Practical information on cycle touring, England to China

[Sorry that I haven't designed and formatted this page nicely. If you're looking for a prettier website, the homepage is the best place to start, though some of the information there is out of date and/or incomplete. I've learnt a lot from other people's practical information provided on their websites, so I'll try and reciprocate here as best I can. If you find any errors, please let me know.]

In no particular order, then:

Visas
Border crossings
Routes
Food & water
Languages

NB all this information is based, unless otherwise stated, on my experiences in 2004. Things may have changed since.



Visas. For UK passport holders:

Europe is almost visa-free now; even in Croatia, Serbia, Romania, Bulgaria, you get at least 30 days without a visa.

Moldova: transit visas required. 48 hour visas issued on the spot at the Cahul/Oancea border crossing from Romania, 30 USD. Transit visas are REQUIRED, but NOT ISSUED, at the border crossing c. 50km south near Galatsi / Giugiulesti (apologies if spelling wrong), even though this route from Romania to Ukraine transits only c. 500 metres of Moldovan soil.

Ukraine: visas required. Issued by consulate in London without need for invitation. I heard that in 2005 the visa requirement was temporarily dropped for the Eurovision Song Contest. Perhaps they will forget to re-instate the requirement when the "visa-free" period elapses?

Visa registration not required.

Russia: visa required. For long trans-Siberian routes, etc, where more than 1 month is required, you probably need a business visa. These are expensive, but not especially difficult to obtain (in London), provided you plan ahead.

1. Get official invitation from visa agency in Russia. Search the web for current best deals. I got mine from www.tourstorussia.com/en/visas.php?page=1, for the full monty 12-month multi-entry visa invitation I paid 170 USD. You may find cheaper elsewhere. Tourstorussia.com did a good job and fairly efficient. I don't think it's necessary to get your invitation from a company based in a city you will visit - any one will do. Invitation can take up to a month (or more?) to process & receive.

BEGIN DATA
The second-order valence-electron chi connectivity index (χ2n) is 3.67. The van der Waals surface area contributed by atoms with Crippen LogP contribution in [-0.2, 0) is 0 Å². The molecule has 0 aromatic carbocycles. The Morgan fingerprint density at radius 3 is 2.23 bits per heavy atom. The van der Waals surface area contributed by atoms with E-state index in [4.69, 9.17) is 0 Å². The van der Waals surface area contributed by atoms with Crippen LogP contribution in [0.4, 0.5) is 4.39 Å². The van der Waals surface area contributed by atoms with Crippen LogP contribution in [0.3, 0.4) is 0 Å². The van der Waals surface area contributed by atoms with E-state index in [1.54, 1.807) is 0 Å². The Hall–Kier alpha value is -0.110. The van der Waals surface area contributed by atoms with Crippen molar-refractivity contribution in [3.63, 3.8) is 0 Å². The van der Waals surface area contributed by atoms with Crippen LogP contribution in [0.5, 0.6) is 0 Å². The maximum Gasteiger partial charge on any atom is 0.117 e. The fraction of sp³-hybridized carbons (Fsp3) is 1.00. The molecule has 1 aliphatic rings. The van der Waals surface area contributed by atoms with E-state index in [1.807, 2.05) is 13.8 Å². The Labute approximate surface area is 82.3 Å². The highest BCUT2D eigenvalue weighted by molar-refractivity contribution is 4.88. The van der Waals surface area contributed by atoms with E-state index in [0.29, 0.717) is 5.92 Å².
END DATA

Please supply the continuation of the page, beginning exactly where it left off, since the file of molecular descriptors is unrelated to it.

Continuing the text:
2. Armed with your original invitation, DHL'd from Russia, send off your application to Russian Embassy in London. 100 GBP visa fee for the 12-month multi-entry. Visa processed within a week.

Once inside Russia, you should have your visa registered. Simplest way to avoid hassle is to stay in a "proper" hotel for one night on your first or second night in Russia, they will register you automatically. Beyond that, you're at the mercy of local interpretations of the rules. Do you have to register only once? Every three days? In every city? Only if you stay somewhere for three days? Depends whom you ask. Somewhere, someone will probably hassle you about your visa registration, however good you try to be. In general, if you are polite, apologetic but explain that you have attempted to follow the rules as you understand them, you can probably talk your way out of trouble.

If you never stay in a hotel, you may never have any questions asked until leaving the country. Roadside police checks will often look at your passport and may mumble something about "registratsiya", but they generally don't know what they're looking for anyway.

Make sure you get a migration card when you enter the country. You may have to ask for one if you come in via some sleepy border crossing.

Inbound customs may tell you that you don't need currency declaration forms any more, but try to get one anyway (not 100% essential) because outbound customs often want to have a look. If you don't get a form, don't declare travellers cheques on leaving the country, because apparently they are supposed to be declared on entry, even though cash (under 5000 USD or so) does not have to be. Strange world.

Mongolia: Visa required, though perhaps not for some nationalities, including ? Americans, Israelis. Check. Available in UK, no hassle, or with slightly more hassle at Kyzyl, Irkutsk, and maybe Ulan Ude too. Kyzyl consulate was very unwilling to issue 30 day visas, said 15 days was maximum. Eventually they were persuaded to give 30 days. 30 days is no hassle in UK. Kyzyl consulate says you cannot cycle over any Mongol border, including Kyakhta/Altanbulag, but this is not true: you can. See below for other border crossing info.

Mongolian visas can be extended fairly routinely (only about 7 forms, 11 fees, and 19 bureaucrats involved) in Ulaan Baator, but not sure about other places in Mongolia.

China: 90 day visas were being issued as standard (if you ask for them) at Chinese embassy in Ulaan Baator, Mongolia. 1 week standard processing time, quicker if you pay more. Don't mention Tibet on your application form, whether or not you're going there. It doesn't matter what cities you list on your form. 90 day visas can be extended at least once, for an additional 30 days, without much hassle at police stations in larger towns/cities. Costs 160 yuan and may take a couple of days.

There is a Chinese consulate in Khabarovsk, but not, so far as I know, in other Siberian cities.

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Border Crossings

These are routine in Europe, no hassle up to the Russian frontier in fact, so long as your passport/visas are OK. On the main Ukraine-Russia road along the Black Sea (towards Taganrog/Rostov), there is no trouble crossing the border into Russia on your bike. I have heard that this is not always the case at other borders, including from Finland, where they may want you to put your bike in a vehicle to cross the border.